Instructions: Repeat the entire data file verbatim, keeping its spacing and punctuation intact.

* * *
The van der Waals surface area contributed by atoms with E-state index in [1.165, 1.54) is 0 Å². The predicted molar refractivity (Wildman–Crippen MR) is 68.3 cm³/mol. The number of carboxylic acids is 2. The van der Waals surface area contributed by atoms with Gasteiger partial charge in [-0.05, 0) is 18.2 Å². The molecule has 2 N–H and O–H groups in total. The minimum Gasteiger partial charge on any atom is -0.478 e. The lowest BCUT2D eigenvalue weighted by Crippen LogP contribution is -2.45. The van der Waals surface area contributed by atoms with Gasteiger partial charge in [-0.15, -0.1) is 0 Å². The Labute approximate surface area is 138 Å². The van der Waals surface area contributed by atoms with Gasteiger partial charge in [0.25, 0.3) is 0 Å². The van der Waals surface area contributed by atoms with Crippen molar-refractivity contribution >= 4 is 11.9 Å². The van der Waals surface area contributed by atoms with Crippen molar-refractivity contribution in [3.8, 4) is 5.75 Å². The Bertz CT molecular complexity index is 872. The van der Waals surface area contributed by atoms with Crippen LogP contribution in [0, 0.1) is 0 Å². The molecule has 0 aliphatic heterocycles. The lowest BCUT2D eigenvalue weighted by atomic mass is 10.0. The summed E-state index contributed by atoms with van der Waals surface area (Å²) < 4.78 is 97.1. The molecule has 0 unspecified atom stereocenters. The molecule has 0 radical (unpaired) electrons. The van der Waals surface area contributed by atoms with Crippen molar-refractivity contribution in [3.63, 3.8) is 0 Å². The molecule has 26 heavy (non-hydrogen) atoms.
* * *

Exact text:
The van der Waals surface area contributed by atoms with E-state index in [1.165, 1.54) is 0 Å². The predicted molar refractivity (Wildman–Crippen MR) is 68.3 cm³/mol. The number of carboxylic acids is 2. The van der Waals surface area contributed by atoms with Gasteiger partial charge in [-0.05, 0) is 18.2 Å². The molecule has 2 N–H and O–H groups in total. The minimum Gasteiger partial charge on any atom is -0.478 e. The lowest BCUT2D eigenvalue weighted by Crippen LogP contribution is -2.45. The van der Waals surface area contributed by atoms with Gasteiger partial charge in [-0.15, -0.1) is 0 Å². The Labute approximate surface area is 138 Å². The van der Waals surface area contributed by atoms with Gasteiger partial charge in [0.25, 0.3) is 0 Å². The van der Waals surface area contributed by atoms with Crippen molar-refractivity contribution >= 4 is 11.9 Å². The van der Waals surface area contributed by atoms with Crippen molar-refractivity contribution in [3.8, 4) is 5.75 Å². The Bertz CT molecular complexity index is 872. The van der Waals surface area contributed by atoms with Crippen LogP contribution in [0, 0.1) is 0 Å². The molecule has 0 aliphatic heterocycles. The lowest BCUT2D eigenvalue weighted by atomic mass is 10.0. The summed E-state index contributed by atoms with van der Waals surface area (Å²) < 4.78 is 97.1. The molecule has 0 unspecified atom stereocenters. The molecule has 0 radical (unpaired) electrons. The van der Waals surface area contributed by atoms with Crippen molar-refractivity contribution in [3.63, 3.8) is 0 Å². The molecule has 26 heavy (non-hydrogen) atoms.